Whatever your thoughts on gun control, news like this gets law geeks and wannabe scholars of constitutional law (such as me) pretty excited.
In short, the Supreme Court has granted certiorari (Fancy Lawyer Talk for “agreed to hear”) to a case which will, one way or another, fill a massive gap in our 2nd Amendment jurisprudence: whether or not the 2nd Amendment applies to states, as well as the federal government.
Last year, the Supreme Court, in District of Columbia v. Heller, ruled on the meaning and scope of the 2nd Amendment for the first time, holding that it protects an individual, rather than collective, right to possess firearms for private, lawful use, including self-defense. However, because a Washington, D.C. law was being challenged, and D.C. is technically governed exclusively by the federal government, the Court only ruled on the 2nd Amendment as it applied against federal law. This makes sense, because the Court could not have incorporated any 2nd Amendment rights against the states without first ruling on the meaning and scope of the rights that it provides.
In Heller, the court essentially held that the 2nd Amendment protects the right of individuals to keep handguns in their homes, for self-defense and other lawful uses. More specifically, Justice Scalia’s majority opinion held that individuals have a right to possess firearms that are “in common use at the time” for lawful purposes, but left open a great deal of wiggle-room for the government to put restrictions on the possession and use of firearms, such as banning guns at sensitive facilities, schools, or banning possession of guns by minors, the mentally ill, or convicted felons.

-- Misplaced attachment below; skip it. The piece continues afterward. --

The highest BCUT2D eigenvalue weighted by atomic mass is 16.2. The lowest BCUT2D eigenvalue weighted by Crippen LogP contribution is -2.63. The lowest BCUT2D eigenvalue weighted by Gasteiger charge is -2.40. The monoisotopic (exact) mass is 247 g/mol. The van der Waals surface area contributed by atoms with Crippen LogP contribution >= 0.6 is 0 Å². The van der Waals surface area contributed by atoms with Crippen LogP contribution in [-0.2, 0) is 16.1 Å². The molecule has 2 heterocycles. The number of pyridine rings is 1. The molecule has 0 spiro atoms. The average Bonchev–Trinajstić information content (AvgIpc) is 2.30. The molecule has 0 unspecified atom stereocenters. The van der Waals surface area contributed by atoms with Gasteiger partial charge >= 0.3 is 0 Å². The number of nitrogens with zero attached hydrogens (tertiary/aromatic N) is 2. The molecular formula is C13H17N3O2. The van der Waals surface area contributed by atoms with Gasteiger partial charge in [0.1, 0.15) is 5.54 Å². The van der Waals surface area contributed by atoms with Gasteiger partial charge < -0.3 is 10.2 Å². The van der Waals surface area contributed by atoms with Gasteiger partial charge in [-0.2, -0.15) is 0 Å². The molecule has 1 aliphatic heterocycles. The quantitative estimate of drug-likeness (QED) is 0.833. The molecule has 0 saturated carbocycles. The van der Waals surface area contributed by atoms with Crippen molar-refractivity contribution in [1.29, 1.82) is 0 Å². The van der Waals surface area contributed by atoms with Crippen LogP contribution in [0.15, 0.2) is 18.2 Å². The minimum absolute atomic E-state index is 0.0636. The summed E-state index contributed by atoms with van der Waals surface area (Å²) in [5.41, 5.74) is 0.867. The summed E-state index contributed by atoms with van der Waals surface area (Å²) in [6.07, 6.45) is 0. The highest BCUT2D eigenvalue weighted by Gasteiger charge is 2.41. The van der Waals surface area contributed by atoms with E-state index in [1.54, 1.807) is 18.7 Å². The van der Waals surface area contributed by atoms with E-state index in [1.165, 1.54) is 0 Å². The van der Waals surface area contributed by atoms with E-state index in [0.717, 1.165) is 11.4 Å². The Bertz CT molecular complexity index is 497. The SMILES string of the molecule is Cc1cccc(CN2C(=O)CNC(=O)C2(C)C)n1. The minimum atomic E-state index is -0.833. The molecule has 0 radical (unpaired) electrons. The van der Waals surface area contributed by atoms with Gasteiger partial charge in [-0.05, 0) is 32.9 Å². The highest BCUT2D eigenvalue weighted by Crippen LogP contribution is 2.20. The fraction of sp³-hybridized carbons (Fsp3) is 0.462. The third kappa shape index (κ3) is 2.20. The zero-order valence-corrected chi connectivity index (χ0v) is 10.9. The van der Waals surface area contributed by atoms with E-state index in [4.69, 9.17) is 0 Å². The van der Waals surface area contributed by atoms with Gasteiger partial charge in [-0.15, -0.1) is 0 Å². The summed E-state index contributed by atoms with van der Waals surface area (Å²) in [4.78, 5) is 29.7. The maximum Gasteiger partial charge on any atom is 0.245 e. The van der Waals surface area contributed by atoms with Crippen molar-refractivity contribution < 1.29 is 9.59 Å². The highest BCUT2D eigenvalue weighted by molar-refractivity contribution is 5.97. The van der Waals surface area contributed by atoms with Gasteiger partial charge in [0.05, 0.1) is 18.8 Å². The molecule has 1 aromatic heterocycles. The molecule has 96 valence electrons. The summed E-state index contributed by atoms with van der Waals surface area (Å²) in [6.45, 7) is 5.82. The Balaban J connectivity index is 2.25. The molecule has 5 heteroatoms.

The upcoming case, known as McDonald v. Chicago, challenges Chicago’s handgun ban, and the ban’s opponents appear to argue that the Heller decision should be applied against state governments, as well.
Originally, the Bill of Rights (the first 10 Amendments to the Constitution, which protect our rights of free speech, freedom of religion, the right to trial by jury, etc.) only applied against the federal government. However, after the passage of the 14th Amendment, beginning in earnest in the early 20th century, the Supreme Court began to apply those protections against state governments as well (a process known as “incorporation”), relying on the 14th Amendment’s Due Process clause as its rationale for doing so.
Considering that the legal meaning of the 2nd Amendment’s “right to bear arms” was settled a little more than a year ago, after around 150 years of scholarly debate, the pace at which the Court is moving in filling in the centuries-old gaps in the law is quite impressive. Perhaps they feel as if they have some catching up to do? Or, as a more cynical person might argue, perhaps the conservative wing of the Court is simply granting cert to these cases so they can decide them before one of them retires and is replaced by an Obama appointee.
Whatever the result of this case, it is certainly going to ignite a storm of scholarly debate over the meaning of the 2nd Amendment, and its relevance in modern times.
According to recent LegalMatch case data, the majority of prospective clients who sought an attorney for a criminal case related to gun possession had no prior arrests. While it is impossible to know the exact circumstances of each case from this data, it is possible that many of the crimes which these people are charged with would cease to be illegal if the 2nd Amendment is incorporated. As for those who have prior convictions, they’re most likely out of luck, given the leeway that the Court has already indicated it is willing to give the federal government, when it comes to keeping guns out of the hands of convicted felons.